The great lie at the heart of the Cambridge Analytica scare

The idea that Brexit voters were sheep is the opposite of the truth.

Brendan O'Neill

Brendan O'Neill
Editor

Share
Topics Politics

There is a great lie at the heart of the unhinged panic about the role of Cambridge Analytica (CA) in the EU referendum. According to this conspiracy-theory narrative, data-mining groups like CA achieved ‘informational dominance’ in many voters’ lives, to such an extent that they could ‘change [voters’] perception of what’s actually happening’. Through exercising enormous power over the flow of information, these ‘dark, dystopian data companies’ came to play a ‘pivotal role in Brexit’. In the words of the Observer’s Carole Cadwalladr, the leading figure in this chattering-class conspiracy theory, they ‘delivered Brexit’. That is, so great was their ‘voter-manipulation effort’ that it is not an exaggeration to say they are responsible for Brexit, as surely as the man who tells his dog to attack someone is responsible for that attack.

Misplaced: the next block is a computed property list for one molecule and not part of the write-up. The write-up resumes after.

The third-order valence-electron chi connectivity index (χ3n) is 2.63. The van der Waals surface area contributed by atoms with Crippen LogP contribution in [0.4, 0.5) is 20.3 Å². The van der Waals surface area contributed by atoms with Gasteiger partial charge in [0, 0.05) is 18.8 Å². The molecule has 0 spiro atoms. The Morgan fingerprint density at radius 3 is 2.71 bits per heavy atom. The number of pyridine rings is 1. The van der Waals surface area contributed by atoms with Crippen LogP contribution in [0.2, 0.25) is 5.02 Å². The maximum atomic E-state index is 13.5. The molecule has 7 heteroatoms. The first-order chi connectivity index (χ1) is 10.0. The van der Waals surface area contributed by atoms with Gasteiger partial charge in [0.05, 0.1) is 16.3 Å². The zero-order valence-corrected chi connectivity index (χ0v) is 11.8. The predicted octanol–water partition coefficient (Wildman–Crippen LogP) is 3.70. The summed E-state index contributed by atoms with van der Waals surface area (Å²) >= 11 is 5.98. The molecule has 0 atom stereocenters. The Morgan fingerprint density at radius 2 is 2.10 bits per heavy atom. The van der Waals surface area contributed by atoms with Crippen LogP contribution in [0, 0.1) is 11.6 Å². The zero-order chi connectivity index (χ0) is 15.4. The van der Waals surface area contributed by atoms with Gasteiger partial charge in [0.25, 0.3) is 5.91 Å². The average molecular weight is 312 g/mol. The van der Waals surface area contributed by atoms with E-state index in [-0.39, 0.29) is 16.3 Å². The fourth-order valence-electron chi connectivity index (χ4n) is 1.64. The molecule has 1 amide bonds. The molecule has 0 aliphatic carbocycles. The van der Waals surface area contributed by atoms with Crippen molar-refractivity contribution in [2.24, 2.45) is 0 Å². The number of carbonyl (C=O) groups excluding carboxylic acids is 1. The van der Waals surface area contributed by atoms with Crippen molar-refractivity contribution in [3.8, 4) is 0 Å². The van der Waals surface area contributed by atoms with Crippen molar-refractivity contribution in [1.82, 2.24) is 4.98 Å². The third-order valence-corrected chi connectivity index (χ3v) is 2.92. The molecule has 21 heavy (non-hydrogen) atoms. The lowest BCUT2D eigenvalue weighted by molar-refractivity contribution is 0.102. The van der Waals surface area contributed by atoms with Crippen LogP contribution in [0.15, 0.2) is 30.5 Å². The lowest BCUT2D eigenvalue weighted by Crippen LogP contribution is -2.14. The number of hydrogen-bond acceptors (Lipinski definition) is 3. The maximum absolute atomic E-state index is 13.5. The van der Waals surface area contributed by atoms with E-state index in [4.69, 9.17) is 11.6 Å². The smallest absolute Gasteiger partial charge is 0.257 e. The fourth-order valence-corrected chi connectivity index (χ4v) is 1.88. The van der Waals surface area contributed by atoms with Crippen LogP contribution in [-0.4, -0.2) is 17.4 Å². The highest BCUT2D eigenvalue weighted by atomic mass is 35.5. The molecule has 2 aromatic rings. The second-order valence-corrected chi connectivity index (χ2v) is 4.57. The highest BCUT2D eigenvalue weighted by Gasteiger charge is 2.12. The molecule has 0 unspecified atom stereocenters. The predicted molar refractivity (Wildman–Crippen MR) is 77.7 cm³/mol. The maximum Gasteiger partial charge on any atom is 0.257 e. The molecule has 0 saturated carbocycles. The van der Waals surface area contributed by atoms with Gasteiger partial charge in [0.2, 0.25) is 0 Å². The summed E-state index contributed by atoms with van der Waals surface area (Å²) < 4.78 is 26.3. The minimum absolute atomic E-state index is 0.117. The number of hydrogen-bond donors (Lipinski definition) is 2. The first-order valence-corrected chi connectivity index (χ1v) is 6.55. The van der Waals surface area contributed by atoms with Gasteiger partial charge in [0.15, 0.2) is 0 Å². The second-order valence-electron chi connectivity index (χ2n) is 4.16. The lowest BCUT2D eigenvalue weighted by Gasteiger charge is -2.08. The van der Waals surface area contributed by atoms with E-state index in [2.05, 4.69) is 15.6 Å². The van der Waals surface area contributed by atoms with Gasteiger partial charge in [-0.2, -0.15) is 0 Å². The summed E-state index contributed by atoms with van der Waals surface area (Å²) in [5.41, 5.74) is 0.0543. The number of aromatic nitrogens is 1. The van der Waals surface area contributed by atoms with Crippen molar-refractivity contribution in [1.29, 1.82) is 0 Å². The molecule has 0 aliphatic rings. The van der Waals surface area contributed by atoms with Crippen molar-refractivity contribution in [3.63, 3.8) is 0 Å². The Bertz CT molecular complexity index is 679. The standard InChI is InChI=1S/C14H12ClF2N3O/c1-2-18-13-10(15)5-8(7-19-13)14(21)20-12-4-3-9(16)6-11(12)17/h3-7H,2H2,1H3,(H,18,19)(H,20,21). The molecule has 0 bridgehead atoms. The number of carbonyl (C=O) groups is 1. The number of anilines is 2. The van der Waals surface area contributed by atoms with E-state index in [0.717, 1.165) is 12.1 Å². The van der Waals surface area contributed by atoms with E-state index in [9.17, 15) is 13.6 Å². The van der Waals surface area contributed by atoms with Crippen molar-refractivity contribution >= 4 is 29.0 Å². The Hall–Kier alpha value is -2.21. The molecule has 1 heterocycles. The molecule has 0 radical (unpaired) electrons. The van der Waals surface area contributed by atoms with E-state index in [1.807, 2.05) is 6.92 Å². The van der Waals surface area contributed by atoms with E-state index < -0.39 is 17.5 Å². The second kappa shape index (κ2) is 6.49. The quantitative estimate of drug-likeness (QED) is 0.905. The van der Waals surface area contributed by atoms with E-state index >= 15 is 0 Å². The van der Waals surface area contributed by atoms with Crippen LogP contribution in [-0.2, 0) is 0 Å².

Let’s leave aside that these panickers about the demos really do view voters as the unwitting attack dogs of the wealthy and powerful, as malleable creatures who respond to the stimuli of filthy-rich populists. The more important point is that the narrative they are writing around Brexit is, ironically, an enormous act of misinformation. It is an act of Orwellian erasure of the truth of the recent past and its replacement with a lie. Two lies, in fact. Firstly that, courtesy of ‘dark’ but powerful networks, people came to be surrounded by Leave propaganda. Utterly untrue. The politics of Remain held far greater sway in public discussion, offline and online, in the run-up to the referendum. And secondly that many Brexit voters failed to think for themselves and instead fell victim to a ‘psyops operation’ and its ‘mass sentiment change’. This is a libel upon the electorate. Because in reality, British voters’ embrace of Brexit against the wishes of virtually the entire establishment represented one of the great acts of free, independent thought in the history of British political life.